Insecurity, addiction, depression: Amy Schumer tackles life's curveballs

In the second season of Hulu’s “Life & Beth,” from creator and star Amy Schumer, the same shifting tone of comedy and sadness exists. The biggest difference now is the confidence in its singular voice and how Schumer, who also writes and directs, has expanded and deepened the show’s world.

At the center of the semi-autobiographical story is still the rapidly accelerating romantic relationship between Schumer’s Beth and Michael Cera’s farmer-chef John. But now, the supporting characters get their own emotional complications too.

When Schumer talks about the guest stars she’s assembled — including David Byrne, Amy Sedaris and Jennifer Coolidge — she says with sincerity, “I’m so proud they said yes.” There’s also the sense that it’s meaningful to Schumer that “Life & Beth” reflects the curveballs thrown at people in her age group — everything from simple gnawing insecurities to agoraphobia, addiction and depression.

“I wanted to show different life struggles that people go through in their early 40s,” she says. “Hopefully, people [will] feel some empathy for each other and also for themselves.”

Writer, executive producer, director, star. Talk about why you enjoy wearing all the hats.

I’m very practiced with making a lot of decisions. I want the best end product and I like being efficient, so it makes sense. I think it’s difficult for women because nobody really questions that of men. Women can be looked at as a control freak or difficult or whatever. So playing the role I play in a very active functioning patriarchy is in itself a challenge that you have to make peace with so you can do your best work.

Talk about the Season 2 storyline — Kevin Kane’s Matt suddenly discovers that he has a daughter. It’s inspired by something that actually happened to Kane, yes?

It happened much like it did in the show. Kevin and I dated, like, 20 years ago. We started a theater company together. We knew we felt connected. But we didn’t realize that we should be best friends and collaborators. We hadn’t dated for over 10 years and he said, “I really need to talk to you tonight. You need to open a bottle of wine.” And I just thought, “Ach, he’s coming to tell me he’s in love with me.” [laughs] He actually wanted to tell me he [learned that he] had a daughter who was, I think, 16.

The conversation ended with me going, “Well, can I see her?” and he pulled up her picture on Facebook and I was like, [laughs] “Oh, my God. That is so clearly your daughter.” I just asked him [if I could use his story on the show] and he said he was totally down and he spoke to his daughter and they were totally supportive and wanted to do it.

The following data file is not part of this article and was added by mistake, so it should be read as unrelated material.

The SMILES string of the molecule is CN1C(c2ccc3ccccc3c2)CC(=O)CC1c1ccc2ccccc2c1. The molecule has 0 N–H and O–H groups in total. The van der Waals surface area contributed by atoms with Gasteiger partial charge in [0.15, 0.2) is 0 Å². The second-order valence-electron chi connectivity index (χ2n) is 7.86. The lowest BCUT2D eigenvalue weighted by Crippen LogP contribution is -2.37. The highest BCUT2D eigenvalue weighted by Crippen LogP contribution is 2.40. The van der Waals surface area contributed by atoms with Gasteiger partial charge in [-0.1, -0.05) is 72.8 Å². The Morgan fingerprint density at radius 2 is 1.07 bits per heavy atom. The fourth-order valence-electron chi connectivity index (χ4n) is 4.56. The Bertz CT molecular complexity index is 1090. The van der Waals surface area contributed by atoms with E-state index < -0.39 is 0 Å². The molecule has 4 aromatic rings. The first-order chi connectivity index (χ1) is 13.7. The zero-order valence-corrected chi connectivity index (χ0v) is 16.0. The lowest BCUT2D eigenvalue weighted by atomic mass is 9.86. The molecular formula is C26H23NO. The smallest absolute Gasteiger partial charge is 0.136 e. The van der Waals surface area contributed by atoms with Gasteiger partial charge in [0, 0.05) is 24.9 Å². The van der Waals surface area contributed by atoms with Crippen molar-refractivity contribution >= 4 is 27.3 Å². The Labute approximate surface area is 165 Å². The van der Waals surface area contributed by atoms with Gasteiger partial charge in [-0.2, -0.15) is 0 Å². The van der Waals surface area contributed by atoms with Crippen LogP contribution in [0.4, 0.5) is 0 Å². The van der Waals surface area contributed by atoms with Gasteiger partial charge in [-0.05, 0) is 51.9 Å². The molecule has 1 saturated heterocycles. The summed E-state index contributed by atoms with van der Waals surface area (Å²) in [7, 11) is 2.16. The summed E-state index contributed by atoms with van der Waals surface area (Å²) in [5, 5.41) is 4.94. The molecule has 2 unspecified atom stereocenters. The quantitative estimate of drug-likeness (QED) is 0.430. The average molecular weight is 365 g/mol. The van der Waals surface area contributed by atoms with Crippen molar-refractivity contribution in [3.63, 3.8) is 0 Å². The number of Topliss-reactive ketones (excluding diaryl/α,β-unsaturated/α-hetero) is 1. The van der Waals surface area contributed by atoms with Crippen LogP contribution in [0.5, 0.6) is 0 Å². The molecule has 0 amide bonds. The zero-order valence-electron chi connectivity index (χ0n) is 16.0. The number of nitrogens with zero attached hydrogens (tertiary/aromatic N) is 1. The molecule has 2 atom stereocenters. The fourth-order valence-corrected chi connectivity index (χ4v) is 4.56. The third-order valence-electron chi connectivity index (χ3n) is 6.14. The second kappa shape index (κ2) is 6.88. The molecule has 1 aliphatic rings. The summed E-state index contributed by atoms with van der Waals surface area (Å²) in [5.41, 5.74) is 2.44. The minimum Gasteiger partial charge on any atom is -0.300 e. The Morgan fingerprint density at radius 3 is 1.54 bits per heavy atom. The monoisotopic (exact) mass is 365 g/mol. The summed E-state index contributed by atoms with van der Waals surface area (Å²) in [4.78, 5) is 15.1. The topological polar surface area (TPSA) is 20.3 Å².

In one scene, Coolidge plays a crystal ball-gazing psychic. How much of the dialogue came out of her amazing brain?

I think she maybe said five lines that were scripted. The scene took five or six hours to shoot. It was the hardest I’ve laughed in my entire life. It was brutal. Brutally funny. It went really late. We were all just laughing so hard we’d have to stop filming for a couple of minutes to get ahold of ourselves. That scene was so crazy but such a joy.

You didn’t write as many episodes in this season as you did in the first one. Why?

The truth is I wind up writing all of them. I don’t want to minimize the role of the writers because they’re so great. This season, I just wanted to spread the love around. I was equally as hands on as I was [last season] but had confidence in these writers to take the first couple passes.

Much like the John character, your husband, Chris Fischer, learned he has autism spectrum disorder as an adult. How did your friends react?

Most women I know who watched the show have said [to me], “I think my husband’s on the spectrum.” I have a joke in my stand-up called “Autism? Or just man?” There are bigger distinctions, obviously, but there are so many things that I just think are inherently male.

Is it true that all your writers have some sort of connection to autism spectrum disorder?

Yes. We have a lot of actors on the show who are on the spectrum too. I think it’s essential. I don’t think I do that great of a job writing for men — because I’m not a man. So I look for help in those things. I want to get things right. Even bringing in experts and our own doctor who diagnosed my husband. I don’t want there to be even one thing where somebody thinks, “They got it so wrong.”

What has this experience shown you?

I’m a pocket psychologist. I have no actual clinical background, but I love diagnosing people. [laughs] I’m so interested in people’s psychology. It’s like, “That person has some OCD,” or a stressful relationship with money. I notice all those things. I’m one of those people who can’t stop my mind from racing in general.

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